The FARC and Venezuela's government
by John E.
23.07.05 | The sympathies that the Venezuelan government holds for the Colombian FARC guerillas are well-known. One of the FARC's leaders, Rodrigo Granda, was captured at the beginning of the year while living openly in Caracas; he attended a congress organised by the government, was awarded Venezuelan citizenship in contravention of Venezuelan laws, and voted in last year's referendum. The newly-launched, Chávez-controlled TV network Telesur chose FARC leader Manuel Marulanda as the subject of its first, laudatory broadcast. FARC guerillas cross the border into Venezuela freely and reputedly use Venezuelan territory as a strategic safe haven from which to launch attacks into Colombia.
All of this friendly behaviour by the Venezuelan government is somewhat surprising, given that the FARC is responsible for innumerable kidnappings, murders, drug-trafficking, extortion and countless other crimes in Colombia, where it has been fighting a terrorist war, supposedly for Marxist ideals, during the past four decades.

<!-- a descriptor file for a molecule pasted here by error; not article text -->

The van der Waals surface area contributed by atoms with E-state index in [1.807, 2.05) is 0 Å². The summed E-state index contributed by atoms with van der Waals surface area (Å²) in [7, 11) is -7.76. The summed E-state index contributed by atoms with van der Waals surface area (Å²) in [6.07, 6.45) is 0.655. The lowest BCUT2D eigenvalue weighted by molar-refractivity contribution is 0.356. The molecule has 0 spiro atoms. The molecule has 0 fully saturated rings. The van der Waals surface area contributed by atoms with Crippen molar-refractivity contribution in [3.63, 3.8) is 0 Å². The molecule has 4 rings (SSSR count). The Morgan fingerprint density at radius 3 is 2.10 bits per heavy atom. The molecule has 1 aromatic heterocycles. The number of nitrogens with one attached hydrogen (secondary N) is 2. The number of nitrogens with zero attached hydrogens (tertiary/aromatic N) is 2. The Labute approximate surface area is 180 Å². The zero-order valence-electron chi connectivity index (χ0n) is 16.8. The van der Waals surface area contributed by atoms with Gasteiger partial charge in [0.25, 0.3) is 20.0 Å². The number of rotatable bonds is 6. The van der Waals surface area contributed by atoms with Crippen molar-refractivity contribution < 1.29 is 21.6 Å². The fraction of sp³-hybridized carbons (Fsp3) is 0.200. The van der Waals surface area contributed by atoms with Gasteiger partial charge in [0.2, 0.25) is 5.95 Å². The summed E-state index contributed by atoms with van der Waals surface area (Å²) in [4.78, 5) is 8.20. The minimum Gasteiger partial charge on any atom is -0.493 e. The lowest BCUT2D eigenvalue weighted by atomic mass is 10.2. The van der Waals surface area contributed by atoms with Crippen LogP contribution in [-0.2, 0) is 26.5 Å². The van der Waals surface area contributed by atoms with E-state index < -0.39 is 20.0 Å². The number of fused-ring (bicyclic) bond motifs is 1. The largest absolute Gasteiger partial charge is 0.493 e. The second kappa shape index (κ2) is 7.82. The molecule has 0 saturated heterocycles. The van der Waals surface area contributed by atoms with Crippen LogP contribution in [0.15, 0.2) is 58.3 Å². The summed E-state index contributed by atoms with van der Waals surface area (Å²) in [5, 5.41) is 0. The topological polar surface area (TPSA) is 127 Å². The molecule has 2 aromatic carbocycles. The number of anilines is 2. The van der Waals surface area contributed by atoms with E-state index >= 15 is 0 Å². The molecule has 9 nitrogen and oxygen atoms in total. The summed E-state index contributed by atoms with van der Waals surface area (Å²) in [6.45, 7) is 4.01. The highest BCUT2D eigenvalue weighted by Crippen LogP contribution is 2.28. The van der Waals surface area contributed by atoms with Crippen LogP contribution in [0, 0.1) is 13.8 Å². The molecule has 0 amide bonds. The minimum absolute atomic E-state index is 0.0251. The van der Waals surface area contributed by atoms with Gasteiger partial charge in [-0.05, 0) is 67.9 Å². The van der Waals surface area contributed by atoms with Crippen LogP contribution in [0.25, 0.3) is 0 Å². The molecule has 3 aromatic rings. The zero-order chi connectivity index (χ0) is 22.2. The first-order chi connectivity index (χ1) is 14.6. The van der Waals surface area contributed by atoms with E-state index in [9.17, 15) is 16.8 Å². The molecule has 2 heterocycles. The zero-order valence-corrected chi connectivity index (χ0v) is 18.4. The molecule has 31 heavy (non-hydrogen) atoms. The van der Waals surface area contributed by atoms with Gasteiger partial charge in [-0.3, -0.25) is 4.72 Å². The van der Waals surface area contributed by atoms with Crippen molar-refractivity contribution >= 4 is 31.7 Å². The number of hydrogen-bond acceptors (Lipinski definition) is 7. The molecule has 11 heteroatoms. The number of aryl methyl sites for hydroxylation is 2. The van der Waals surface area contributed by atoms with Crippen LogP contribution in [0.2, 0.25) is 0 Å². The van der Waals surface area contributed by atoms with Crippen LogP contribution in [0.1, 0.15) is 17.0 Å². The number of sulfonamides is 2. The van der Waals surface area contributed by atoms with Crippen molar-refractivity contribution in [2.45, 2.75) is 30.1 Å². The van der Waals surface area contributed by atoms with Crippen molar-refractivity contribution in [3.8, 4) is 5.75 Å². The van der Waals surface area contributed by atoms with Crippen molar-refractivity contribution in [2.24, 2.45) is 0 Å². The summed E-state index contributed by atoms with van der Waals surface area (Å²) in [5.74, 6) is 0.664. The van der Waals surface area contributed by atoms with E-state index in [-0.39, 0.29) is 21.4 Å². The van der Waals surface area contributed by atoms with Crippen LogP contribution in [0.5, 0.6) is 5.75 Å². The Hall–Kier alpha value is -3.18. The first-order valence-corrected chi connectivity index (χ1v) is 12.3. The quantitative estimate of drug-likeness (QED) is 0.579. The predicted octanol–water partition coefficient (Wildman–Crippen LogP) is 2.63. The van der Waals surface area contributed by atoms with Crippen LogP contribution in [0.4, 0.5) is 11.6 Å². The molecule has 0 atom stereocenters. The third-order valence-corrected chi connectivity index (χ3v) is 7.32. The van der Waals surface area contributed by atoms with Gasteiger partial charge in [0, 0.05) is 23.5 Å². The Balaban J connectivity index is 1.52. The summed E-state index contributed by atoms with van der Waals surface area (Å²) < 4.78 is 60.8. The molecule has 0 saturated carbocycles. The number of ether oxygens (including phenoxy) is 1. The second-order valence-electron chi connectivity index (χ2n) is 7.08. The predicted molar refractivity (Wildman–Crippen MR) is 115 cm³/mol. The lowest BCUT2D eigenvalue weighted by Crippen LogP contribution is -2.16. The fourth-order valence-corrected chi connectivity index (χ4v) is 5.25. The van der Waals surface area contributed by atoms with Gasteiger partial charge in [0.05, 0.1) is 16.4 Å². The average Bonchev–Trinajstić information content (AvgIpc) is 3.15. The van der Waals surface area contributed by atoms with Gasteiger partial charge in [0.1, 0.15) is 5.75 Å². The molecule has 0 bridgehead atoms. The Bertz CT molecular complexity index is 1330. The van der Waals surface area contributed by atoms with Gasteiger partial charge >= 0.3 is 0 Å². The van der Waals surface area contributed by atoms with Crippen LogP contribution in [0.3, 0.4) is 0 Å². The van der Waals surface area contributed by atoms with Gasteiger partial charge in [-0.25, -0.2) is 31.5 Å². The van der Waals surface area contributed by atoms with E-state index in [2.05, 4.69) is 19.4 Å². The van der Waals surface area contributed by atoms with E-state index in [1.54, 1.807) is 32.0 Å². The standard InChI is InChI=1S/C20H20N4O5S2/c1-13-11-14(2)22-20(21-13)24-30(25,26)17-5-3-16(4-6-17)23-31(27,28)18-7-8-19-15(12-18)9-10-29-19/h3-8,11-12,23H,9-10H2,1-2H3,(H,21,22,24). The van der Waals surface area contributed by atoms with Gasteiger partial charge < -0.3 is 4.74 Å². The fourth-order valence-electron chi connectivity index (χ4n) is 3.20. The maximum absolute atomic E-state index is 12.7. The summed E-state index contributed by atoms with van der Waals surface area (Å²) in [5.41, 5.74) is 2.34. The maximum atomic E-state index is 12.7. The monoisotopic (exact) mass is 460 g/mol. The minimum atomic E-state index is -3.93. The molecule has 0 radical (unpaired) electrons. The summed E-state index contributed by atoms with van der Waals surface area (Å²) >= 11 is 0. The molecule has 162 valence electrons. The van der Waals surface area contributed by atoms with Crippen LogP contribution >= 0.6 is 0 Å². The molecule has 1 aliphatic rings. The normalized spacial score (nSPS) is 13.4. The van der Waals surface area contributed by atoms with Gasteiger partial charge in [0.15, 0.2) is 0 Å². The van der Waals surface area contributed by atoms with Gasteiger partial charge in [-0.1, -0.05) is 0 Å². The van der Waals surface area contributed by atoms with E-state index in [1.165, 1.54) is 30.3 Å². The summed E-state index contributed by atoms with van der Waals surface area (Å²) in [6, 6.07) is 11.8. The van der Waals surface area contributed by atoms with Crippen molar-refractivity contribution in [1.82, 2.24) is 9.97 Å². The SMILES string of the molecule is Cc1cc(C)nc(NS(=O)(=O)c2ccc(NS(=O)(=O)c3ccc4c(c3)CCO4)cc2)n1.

International observers of Venezuela would do well to judge President Chávez not only by his actions, but also by the company he keeps: in this case, a group of violent, ideologically misguided criminals. It is unlikely that Chávez's choice of friends is the result of an error of judgment: instead, his rhetoric indicates that such is the company he seeks to help implement his revolutionary, "Bolivarian" project both in Venezuela and in the rest of Latin America, be it because of or in spite of its ruthless amorality. In this case as in so many others, the high ideals Chávez proclaims turn out to be nothing more than smoke and mirrors.
Here's an insider view of the FARC from three Germans who were kidnapped by the narcoterrorists and held captive for several months in 2001 (their experiences are described on the website www.farc.de, in German):
On its website, the FARC tries to communicate three main points:
- International "respectability"
Things look quite different in reality: Our kidnappers called indigenous people "animals". Foreigners are viewed with suspicion and have to prove, as we did, that they are not "enemies of the Colombian people". Even promoting ecological, small-scale coffee farming can be interpreted as a crime, as "imposing backward production methods on the Colombian people". In the meantime, FARC leaders are shown on the Internet eating salmon in Norway in order to falsely create the impression that they receive international recognition. The only thing the "troops" are capable of is shooting. The mental, organisational, and technical incompetence of our kidnappers almost frightened us more than the kidnapping itself.
We got to know our kidnappers above all as violent, helpless and clueless small-time crooks under the leadership of a psychopathic commander.
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